CSE 558 (Spring 2006) – 3D Photography

3D Photography

Course Overview

3D photography is the process of capturing the shape, appearance, and motion of real objects using cameras and projected light. This process allows us to scan real-world objects and create 3D models of them with unparalleled detail and realism. 3D photography is quickly becoming popular in both digital film houses and industrial design studios, and is a hot research topic in computer vision, computer graphics, and robotics.

This year's course will focus on capturing the appearance of real world objects. This appearance is determined by an object's reflectance properties, which explain how it interacts with light. The class will be project-oriented, and students will work in groups to build their own 3D photography system. The lectures will discuss relevant topics and techniques (e.g., camera technology, geometric and photometric calibration, and 3D scanning) and provide an in-depth introduction to the areas of appearance capture and modeling. Students will discuss and develop projects together in class. To present a broader perspective, we will invite a number of guest lecturers to present cutting edge material in the realm of 3D photography.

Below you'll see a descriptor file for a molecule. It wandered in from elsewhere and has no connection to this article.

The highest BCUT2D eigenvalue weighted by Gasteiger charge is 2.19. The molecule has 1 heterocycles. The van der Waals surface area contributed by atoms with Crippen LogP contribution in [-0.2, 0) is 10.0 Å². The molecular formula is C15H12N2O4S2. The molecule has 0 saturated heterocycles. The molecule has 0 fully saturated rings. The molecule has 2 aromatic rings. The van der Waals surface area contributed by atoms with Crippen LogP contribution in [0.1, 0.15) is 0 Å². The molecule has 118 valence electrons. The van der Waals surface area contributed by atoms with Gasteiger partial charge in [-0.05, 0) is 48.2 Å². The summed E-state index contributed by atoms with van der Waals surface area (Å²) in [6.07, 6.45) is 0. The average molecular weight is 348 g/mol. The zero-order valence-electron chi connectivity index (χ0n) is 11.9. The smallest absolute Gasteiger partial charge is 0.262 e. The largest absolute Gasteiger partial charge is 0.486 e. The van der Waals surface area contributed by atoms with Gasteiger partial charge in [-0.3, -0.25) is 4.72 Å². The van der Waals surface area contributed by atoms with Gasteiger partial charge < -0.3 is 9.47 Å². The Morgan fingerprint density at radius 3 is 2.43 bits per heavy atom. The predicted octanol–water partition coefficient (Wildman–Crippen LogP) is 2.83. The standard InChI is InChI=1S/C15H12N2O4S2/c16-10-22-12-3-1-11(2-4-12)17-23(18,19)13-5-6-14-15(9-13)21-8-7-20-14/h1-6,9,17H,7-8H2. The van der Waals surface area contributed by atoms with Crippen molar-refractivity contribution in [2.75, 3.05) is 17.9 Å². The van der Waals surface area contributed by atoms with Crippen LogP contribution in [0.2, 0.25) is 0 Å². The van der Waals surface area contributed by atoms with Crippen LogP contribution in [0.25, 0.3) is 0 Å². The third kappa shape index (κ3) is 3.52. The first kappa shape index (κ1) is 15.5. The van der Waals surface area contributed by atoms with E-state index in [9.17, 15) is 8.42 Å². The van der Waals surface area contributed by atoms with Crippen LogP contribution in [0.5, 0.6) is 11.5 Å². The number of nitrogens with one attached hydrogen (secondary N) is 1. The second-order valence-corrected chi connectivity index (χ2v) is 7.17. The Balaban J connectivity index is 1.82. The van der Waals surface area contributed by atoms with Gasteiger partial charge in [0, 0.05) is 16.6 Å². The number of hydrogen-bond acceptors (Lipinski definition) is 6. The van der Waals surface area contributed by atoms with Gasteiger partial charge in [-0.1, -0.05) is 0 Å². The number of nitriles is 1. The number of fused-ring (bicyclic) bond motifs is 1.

Project teams will have access to a suite of controlled lighting sources and projectors, digital still and video cameras, motion control platforms, and supporting software. The final projects will be research-oriented and are intended to explore new areas of 3D photography.


Michael Goesele + guest lecturers
Aseem Agarwala (TA)

Time and Location

Tuesday 12:00 - 1:20
Thursday 12:00 - 1:20
Location: CSE 503

Office Hours

By appointment. Please email Aseem or Michael to make one.


CSE 557 or 576 or permission of instructor


CSE grads or by permission of instructor

If you are not a CSE student, please fill out this form and turn it into the CSE front desk in order to get a CSE account.

Email List

Please join the mailing list for important announcements.

© 2006 Michael Goesele and Aseem Agarwala
Department of Computer Science and Engineering | University of Washington